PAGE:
You may have read about the Maasai in National Geographic - how they’ve maintained their culture in a changing world… how the men once faced down lions, and the women adorn themselves with unique, colorful beadwork.  

Approximately 1.2 million Maasai live in parts of Kenya and Tanzania,  known as Maasailand. They're one of  few remaining tribes that still live traditionaly, as herders. 

In 2012, while on safari, we visited a Maasai village near Amboseli National Park, Kenya.

Driving over the salt pan at the foot of Mt. Kilimanjaro, we pulled up to what felt like the middle of nowhere. There, we were met by local chief Benson Kelembu who led us through a gap in the circular thorn fence that ringed the village.

Inside was a large space rimmed with round, hand-made huts, constructed by women from ashes, dung, sticks and mud - but hard and light as fiberglas to the touch.

A second, inner fence surrounded the corral, where  livestock spent the night.

To the Maasai, livestock are wealth, income, and - only in dire or celebratory times - food.

In the inner circle stood a line of  people, men on one side, women on the other.  The men had a jumping contest while the women chanted and sang.  They soon pulled us into the line to  join them.

The people were welcoming, and the tour was fascinating, but we couldn't ignore the harsh living conditions.

Over 500 people depended on a single, barely functional pump, which produced only a trickle of clean water!

There was no sanitation nor electricity. Only Chief Kelembu and kindergarden teacher, Moses Saruni, had cell phones, and they had  to walk miles to charge them. 

Girls and women spent hours each day gathering firewood...

...then cooking on smoky fires inside their huts. This causes damage to eyes and lungs of the young and old.

We bought some beadwork, but left determined to do more.

Back home, we sentschool supplies f or the small on-site kindergarten. Alas, they never arrived.  But  we kept in touch with Moses and Benson.

Over the next two years, no rain fell, in what would become a 6-year drought. The hand-pump dried up, and people were forced to drink from the nearby swamp, where dangerous wildlife also gathered to drink.

There was no food. Moses sent photos of bony livestock, too thin to sell.

To help, we sent small amounts of cash via Western Union every few months.

Our new Maasai friends never asked us for money. But they did send thanks and pictures of the food they bought with the money we sent.

Only in 2014 did we learn about the patriarchal nature of Maasai culture, in which girls and women have had few rights.

A neighbor introduced us to Maasai chief Joseph Ole Tipanko, from Ngong Hills, and his wife Cecelia who were in the US to speak at the U.N.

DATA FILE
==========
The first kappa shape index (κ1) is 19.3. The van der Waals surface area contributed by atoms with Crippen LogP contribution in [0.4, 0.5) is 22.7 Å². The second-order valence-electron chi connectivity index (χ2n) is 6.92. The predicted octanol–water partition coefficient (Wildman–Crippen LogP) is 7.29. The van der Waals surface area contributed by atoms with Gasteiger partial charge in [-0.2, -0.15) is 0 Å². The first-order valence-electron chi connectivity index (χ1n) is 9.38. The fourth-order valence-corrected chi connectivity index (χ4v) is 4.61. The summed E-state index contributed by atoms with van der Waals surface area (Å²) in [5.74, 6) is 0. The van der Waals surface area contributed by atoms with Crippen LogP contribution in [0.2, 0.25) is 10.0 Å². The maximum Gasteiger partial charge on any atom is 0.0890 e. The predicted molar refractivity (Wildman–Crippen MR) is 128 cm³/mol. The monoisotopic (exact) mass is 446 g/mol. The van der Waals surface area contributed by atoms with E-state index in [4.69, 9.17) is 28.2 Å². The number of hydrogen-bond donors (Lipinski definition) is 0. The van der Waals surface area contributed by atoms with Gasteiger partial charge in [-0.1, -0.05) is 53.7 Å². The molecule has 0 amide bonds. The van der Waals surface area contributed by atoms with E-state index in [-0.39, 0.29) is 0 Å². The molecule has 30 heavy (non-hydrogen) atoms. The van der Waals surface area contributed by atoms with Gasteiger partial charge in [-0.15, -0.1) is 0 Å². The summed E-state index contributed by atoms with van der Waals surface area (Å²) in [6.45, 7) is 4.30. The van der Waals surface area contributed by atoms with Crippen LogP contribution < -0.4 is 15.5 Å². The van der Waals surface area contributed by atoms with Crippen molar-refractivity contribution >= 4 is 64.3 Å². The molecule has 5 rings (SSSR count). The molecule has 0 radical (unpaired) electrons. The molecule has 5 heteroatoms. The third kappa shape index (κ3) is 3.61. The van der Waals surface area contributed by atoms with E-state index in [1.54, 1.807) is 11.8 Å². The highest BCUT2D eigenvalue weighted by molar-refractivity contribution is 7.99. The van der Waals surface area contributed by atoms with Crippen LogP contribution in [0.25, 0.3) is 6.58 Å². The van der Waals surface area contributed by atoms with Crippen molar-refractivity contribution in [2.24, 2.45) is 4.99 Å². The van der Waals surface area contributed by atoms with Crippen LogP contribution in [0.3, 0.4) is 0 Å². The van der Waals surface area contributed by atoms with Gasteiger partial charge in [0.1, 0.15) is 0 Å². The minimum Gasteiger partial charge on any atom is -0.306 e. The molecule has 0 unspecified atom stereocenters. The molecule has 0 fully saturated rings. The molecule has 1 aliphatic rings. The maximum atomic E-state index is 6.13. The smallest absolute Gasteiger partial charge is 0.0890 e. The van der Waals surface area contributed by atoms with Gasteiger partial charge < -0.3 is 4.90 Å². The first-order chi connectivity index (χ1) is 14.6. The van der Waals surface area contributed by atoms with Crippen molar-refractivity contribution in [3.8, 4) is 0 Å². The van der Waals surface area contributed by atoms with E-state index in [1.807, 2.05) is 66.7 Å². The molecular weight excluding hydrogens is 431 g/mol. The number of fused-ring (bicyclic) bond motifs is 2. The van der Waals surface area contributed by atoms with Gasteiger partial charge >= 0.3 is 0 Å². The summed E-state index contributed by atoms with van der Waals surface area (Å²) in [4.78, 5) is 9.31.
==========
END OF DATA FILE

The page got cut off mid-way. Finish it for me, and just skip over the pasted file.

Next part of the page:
Chief Joseph told us that upon menses, Maasai girls had to undergo the traditional practice of female genital removal (FGM), in preparation for forced marriage to older men as child brides.

Sadly, FGM though largely illegal, occurs in many places, even "advanced" nations. 

More than 200 million girls and women alive today have been cut in 30 countries in Africa, Asia, and the Middle East, where FGM is concentrated, according to the World Health Organization. 

In remote rural places like Ngong'Narok, girls are often cut with unsterilized implements.

A Maasai girl’s father receives few cows for his daughter, who then spends her life as a third or fourth wife - in other words, a household serf. Her main job is to produce babies, starting as a young teen.

These girls lose their personal freedom, some die in childbirth, some end up with fistulae, and others are left with infections and  serious, g health problems.

Moses confirmed the harsh truth - that female cutting and child marriage were ongoing in Ngong’Narok. We then asked Chief Joseph to visit the village, and advocate with Benson and the elders for an end to female cutting and child marriage 

Benson, a father of young daughters, declared his willingness to end FGM.  He authorized a community wide celebration to commemorate the end of the practice in the village - forever.

But ending forced child marriage would be harder. Many fathers believed that the only way to pay for their sons' education was to sell their daughters.

Benson identified 5 fathers willing to break tradition by sending their girls to school instead instead of polygamous marriage - IF we'd agree to pay the girls' school fees.  

The five went off to attend private boarding schools selected by the Chief and Moses.

The rest of us nervously awaited the reaction of the village when the girls returned on school break... 

The transformation was so striking that within two days, every girl in the village wanted to go to school!

We had willingly sent five, at a cost of $400 each per year (for tuition, room and board, uniforms, and books!).

But 21 was above our capacity.  So, we appealed to the Pequannock Valley Rotary Club, where Avery is a member. They helped financially, and encouraged us to form a 501c3 charity that could accept tax-deductible donations. 

With that, the Maasai Girls Fund was born, and we started on a journey we could never have imagined!

(The girls' shaved heads symbolize new beginnings. Their uniforms denote the special status they have as students.)

We now have 48 girls in school, including 8 in high school, and 2  teacher college graduates!


Check out the OUR PROJECTS page to see what we've been doing for the girls' home villages...

Moses Saruni,
On-site Program Director

Chief Benson Kelembu,  (seen here with his first wife, Nataa)

Avery and Paul Mantell, co-founders (seen here with one of the first two college grads.)


When Stephanie Willeke joined the team and sponsored 9 girl  our initiative expanded to a second village - Natamuse!

Working with village teacher Luka Sante and Chief Nasareu Lebakuli, they also provided a water catchment system, a village car, and other improvements.